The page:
Engaging Partners to Initiate Evaluation Efforts: Tactics Used and Lessons Learned From the Prevention Research Centers Program
Published Date:Dec 15 2007
Source:Prev Chronic Dis. 2008; 5(1).
The Centers for Disease Control and Prevention's (CDC's) Prevention Research Centers (PRC) Program underwent a 2-year evaluation planning project using a participatory process that allowed perspectives from the national community of PRC partners to be expressed and reflected in a national logic model.
The PRC Program recognized the challenge in developing a feasible, useable, and relevant evaluation process for a large, diverse program. To address the challenge, participatory and utilization-focused evaluation models were used.
Four tactics guided the evaluation planning process: 1) assessing stakeholders' communication needs and existing communication mechanisms and infrastructure; 2) using existing mechanisms and establishing others as needed to inform, educate, and request feedback; 3) listening to and using feedback received; and 4) obtaining adequate resources and building flexibility into the project plan to support multifaceted mechanisms for data collection.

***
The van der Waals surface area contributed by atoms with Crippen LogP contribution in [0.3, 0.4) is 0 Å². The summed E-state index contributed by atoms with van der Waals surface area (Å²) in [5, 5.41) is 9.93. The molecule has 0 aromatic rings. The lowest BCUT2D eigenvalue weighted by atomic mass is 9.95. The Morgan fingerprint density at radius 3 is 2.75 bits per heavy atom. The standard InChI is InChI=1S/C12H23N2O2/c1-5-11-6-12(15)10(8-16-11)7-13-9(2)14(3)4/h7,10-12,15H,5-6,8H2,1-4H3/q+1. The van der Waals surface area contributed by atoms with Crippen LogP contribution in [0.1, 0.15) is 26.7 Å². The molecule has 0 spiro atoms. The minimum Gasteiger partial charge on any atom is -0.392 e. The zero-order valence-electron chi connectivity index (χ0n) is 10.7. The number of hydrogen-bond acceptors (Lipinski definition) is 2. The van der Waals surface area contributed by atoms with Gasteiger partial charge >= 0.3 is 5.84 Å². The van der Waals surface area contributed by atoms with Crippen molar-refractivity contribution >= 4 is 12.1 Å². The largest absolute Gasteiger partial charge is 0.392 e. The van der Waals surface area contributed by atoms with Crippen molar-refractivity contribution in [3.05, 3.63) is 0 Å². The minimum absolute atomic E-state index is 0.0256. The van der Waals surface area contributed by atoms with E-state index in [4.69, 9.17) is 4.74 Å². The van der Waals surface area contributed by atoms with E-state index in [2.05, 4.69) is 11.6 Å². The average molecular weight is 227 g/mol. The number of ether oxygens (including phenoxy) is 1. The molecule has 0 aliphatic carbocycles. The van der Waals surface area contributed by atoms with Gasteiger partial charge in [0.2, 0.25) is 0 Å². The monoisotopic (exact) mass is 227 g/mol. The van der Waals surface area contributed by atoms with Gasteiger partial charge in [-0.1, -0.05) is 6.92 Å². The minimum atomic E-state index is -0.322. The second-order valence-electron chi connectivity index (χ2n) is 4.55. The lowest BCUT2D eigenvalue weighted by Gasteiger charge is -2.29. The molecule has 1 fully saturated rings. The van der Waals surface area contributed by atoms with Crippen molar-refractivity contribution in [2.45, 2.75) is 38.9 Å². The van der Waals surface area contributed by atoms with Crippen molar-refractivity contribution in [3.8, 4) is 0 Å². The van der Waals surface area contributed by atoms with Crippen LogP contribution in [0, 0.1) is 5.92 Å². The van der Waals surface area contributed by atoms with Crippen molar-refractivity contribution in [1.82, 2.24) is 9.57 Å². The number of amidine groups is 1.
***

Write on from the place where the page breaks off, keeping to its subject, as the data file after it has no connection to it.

Participatory methods resulted in buy-in from stakeholders and the development of a national logic model. Benefits included CDC's use of the logic model for program planning and development of a national evaluation protocol and increased expectations among PRC partners for involvement. Challenges included the time, effort, and investment of program resources required for the participatory approach and the identification of whom to engage and when to engage them for feedback on project decisions.
By using a participatory and utilization-focused model, program partners positively influenced how CDC developed an evaluation plan. The tactics we used can guide the involvement of program stakeholders and help with decisions on appropriate methods and approaches for engaging partners.
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